employed on the North American lakes in the seven years' war, and died in 1781 (Charnock, Biog. Nav. vi. 260). His father, Joshua Loring, was high sheriff of Massachusetts before the revolt of the colonies, and afterwards coming to England settled in Berkshire. John Loring entered the navy in June 1789 on board the Salisbury, carrying the flag of Vice-admiral Milbanke on the Newfoundland station. He returned to England in 1791, continued serving on the home station and in the Mediterranean, and as midshipman of the Victory was severely wounded at the evacuation of Toulon on 17 Dec. 1793. At the siege of Bastia he had command of a gunboat, and was ‘employed every night from dark to dawn in watching the Molehead.’ On 24 May 1794 he was promoted to be lieutenant of the Flêche sloop, from which he was shortly afterwards moved to the St. George, carrying the flag of Sir Hyde Parker (1739–1807) [q. v.]. In her he was present in the two actions off Toulon, 13–14 March, 13 July 1795. In the beginning of 1796 he followed Parker to the Britannia, in which he returned to England, and towards the end of the year went out to the West Indies in the Comet fireship, to rejoin Parker, then commander-in-chief at Jamaica.
In June 1798 Loring was appointed acting commander of the Rattler sloop, and in September of the Lark, to which he was confirmed on 3 Jan. 1799. In the Lark he cruised with marked success against the enemy's privateers and merchant ships, and in acknowledgment of his energy and zeal he was publicly thanked by Sir Hugh Seymour, and appointed acting captain of the Abergavenny of 54 guns, April 1801. In October 1801 he was moved to the Syren frigate, and in March 1802, while cruising off Cape François, ‘with a degree of coolness that called forth the admiration and applause of Sir John Duckworth,’ then commander-in-chief, he suppressed ‘a most dangerous mutiny, the crew having combined to take possession of the ship.’ Consequent on Duckworth's recommendation the admiralty confirmed his post rank to 28 April 1802, the day before the general promotion which had been made in honour of the peace.
In 1803–4 Loring commanded the Utrecht, flagship of successive admirals in the Downs, and in 1805 the Aurora, in a voyage to Bermuda and back; but his war service is chiefly identified with the Niobe, a 38-gun frigate, which he commanded on the coast of France from November 1805 to 1813. It was in the Niobe that on the dark night of 28 March 1806 he pursued and took silent possession of the Néarque brig of 16 guns out of a squadron of three frigates of equal or superior force (James, iv. 159; Troude, iii. 436). On 13 Nov. 1810 he took part with Captain Grant of the Diana, also of 38 guns, in driving under the batteries of La Hougue two 40-gun French frigates, one of which got on the rocks and was burnt by her own people, while the other escaped for the time, only to be driven on shore and burnt at Cape Barfleur on 24 March 1811, by a British squadron, of which the Niobe was one (James, v. 107, 211; Troude, iv. 113, 134). Thirteen days previously the Niobe, while watching the port of Havre, had captured the Loup Marin, privateer, of 16 guns. In 1813–14 Loring commanded the Impregnable as flag-captain to Admiral William Young [q. v.] in the North Sea. On 4 June 1815 he was nominated a C.B.; from 1816 to 1819 he was superintendent of the Ordinary at Sheerness, and on 4 Nov. 1819 he was appointed lieutenant-governor of the Royal Naval College at Portsmouth. This post he held till his promotion to flag-rank on 10 Jan. 1837. He was nominated a K.C.H. on 30 April 1837, K.C.B. on 4 July 1840, became vice-admiral on 9 Nov. 1846, and admiral on 8 July 1851. He died at Ryde on 29 July 1852. Loring married in 1804 Anna, daughter of Vice-admiral Patton, and left issue three daughters and three sons, the second of whom was Admiral Sir William Loring, K.C.B.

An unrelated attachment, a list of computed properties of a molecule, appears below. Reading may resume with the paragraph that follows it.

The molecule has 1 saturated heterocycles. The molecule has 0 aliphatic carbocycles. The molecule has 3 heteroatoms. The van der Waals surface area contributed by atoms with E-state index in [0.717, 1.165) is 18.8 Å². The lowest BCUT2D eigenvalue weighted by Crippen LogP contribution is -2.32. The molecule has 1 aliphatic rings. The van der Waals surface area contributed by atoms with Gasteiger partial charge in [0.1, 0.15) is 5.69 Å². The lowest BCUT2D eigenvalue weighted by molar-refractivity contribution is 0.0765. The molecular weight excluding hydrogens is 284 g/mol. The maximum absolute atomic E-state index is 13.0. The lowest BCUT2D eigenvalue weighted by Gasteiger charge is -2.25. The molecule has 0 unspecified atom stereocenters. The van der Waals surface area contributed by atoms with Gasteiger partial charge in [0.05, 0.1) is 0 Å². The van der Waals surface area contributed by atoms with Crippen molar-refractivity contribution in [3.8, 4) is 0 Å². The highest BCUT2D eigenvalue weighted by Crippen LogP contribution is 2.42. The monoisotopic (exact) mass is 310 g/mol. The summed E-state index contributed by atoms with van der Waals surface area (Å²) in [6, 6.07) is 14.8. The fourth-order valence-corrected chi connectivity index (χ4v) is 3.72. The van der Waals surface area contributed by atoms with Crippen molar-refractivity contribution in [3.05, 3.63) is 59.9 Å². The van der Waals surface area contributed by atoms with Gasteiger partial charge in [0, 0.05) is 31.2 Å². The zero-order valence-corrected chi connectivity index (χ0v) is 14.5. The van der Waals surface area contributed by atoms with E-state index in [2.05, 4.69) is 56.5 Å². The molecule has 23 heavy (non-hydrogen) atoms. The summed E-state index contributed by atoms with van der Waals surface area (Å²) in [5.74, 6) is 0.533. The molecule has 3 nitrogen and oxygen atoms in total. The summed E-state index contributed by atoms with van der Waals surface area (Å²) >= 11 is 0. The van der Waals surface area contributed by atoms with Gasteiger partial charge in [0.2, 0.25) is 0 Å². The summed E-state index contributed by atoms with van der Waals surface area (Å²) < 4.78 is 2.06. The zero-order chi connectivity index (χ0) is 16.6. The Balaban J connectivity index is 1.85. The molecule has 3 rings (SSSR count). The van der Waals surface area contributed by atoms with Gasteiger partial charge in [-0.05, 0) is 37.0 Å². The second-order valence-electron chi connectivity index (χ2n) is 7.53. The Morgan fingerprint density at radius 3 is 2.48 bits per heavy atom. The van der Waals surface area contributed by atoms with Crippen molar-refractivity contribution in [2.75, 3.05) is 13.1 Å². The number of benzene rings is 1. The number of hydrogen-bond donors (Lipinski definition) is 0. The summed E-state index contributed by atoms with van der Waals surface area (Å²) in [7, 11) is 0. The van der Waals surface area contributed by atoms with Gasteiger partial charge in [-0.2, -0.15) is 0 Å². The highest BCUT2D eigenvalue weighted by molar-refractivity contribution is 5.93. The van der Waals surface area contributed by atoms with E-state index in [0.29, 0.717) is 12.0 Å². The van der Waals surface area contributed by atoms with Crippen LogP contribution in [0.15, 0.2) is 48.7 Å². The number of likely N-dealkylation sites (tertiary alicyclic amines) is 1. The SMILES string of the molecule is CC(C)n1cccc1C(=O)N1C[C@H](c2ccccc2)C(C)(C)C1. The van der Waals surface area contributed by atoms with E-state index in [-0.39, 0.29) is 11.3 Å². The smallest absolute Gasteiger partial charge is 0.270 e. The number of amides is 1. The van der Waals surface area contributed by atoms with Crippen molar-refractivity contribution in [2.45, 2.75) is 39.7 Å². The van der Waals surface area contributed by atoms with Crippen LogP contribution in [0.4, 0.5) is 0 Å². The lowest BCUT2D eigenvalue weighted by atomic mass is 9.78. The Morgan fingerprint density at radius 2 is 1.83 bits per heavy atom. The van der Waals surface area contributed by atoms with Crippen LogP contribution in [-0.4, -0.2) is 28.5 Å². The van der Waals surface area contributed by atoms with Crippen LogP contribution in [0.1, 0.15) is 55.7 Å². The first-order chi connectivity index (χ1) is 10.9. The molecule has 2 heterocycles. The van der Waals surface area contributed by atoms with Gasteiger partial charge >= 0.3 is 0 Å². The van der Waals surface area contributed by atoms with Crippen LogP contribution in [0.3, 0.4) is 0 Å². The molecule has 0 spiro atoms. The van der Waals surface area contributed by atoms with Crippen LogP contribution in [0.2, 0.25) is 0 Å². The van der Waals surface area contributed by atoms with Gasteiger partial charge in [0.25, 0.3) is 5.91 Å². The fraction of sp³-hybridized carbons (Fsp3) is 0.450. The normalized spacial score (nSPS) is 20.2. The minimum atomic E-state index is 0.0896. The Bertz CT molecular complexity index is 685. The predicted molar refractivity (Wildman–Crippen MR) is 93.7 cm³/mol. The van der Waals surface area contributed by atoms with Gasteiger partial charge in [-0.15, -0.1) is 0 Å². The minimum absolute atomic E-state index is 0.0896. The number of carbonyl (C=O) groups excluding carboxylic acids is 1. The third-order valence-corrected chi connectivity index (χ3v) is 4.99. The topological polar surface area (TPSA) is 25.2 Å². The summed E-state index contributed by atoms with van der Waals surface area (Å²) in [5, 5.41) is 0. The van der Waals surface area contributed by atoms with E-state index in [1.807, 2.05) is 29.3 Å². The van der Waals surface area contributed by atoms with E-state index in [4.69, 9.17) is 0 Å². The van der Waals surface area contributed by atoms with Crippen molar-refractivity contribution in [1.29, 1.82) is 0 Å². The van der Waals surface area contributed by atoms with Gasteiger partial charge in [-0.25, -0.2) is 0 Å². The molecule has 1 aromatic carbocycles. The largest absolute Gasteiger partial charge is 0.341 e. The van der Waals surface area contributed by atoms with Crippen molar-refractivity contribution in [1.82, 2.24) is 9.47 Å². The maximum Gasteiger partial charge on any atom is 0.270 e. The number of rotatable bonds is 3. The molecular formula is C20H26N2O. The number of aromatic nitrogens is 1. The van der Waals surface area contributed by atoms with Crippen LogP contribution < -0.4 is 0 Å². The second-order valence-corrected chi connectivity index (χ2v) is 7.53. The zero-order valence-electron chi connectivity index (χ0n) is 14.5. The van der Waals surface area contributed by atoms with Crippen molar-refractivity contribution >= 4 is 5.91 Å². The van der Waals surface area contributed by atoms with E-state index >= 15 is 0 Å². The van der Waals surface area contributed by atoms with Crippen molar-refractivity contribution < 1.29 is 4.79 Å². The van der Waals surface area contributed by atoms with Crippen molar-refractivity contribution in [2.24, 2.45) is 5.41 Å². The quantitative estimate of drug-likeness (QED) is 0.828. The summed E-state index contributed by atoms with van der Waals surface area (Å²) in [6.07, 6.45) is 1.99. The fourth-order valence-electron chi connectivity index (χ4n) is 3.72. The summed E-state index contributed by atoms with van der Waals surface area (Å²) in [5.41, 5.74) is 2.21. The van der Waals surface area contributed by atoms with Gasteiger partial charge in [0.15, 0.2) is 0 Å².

[O'Byrne's Nav. Biog. Dict.; Marshall's Roy. Nav. Biog. iv. (vol. ii. pt. ii.) 544; Gent. Mag. 1852, pt. ii. p. 312; Notes and Queries, 6th ser. ii. 432; James's Naval Hist. (edit. of 1860); Troude's Batailles navales de la France.]
LORKIN, THOMAS (1528?–1591), regius professor of physic at Cambridge, son of Thomas Lorkin, by Joan Huxley, was born at Frindsbury in Kent about 1528. He matriculated at Pembroke Hall, Cambridge, 12 Nov. 1549, graduated B.A. 1551–1552, and proceeded M.A. 1555, and was created M.D. 1560. He was at first a fellow of Queens' College, but from 15 Nov. 1554 till 1562 was fellow of Peterhouse. On 21 April 1564 he was created regius professor of physic; he was respondent in the physic act kept before the queen in the same year, and in 1590 he obtained a grant of arms for the five regius professors. From 1572 till 1585 he was rector of Little Waltham in Essex. He had subscribed when young to the Roman catholic articles, and in later years opposed puritan preaching in the university. Lorkin died 1 May 1591, and was buried in Great St. Mary's Church, Cambridge, where there is an epitaph upon him. He married Catherine, daughter of John Hatcher, and left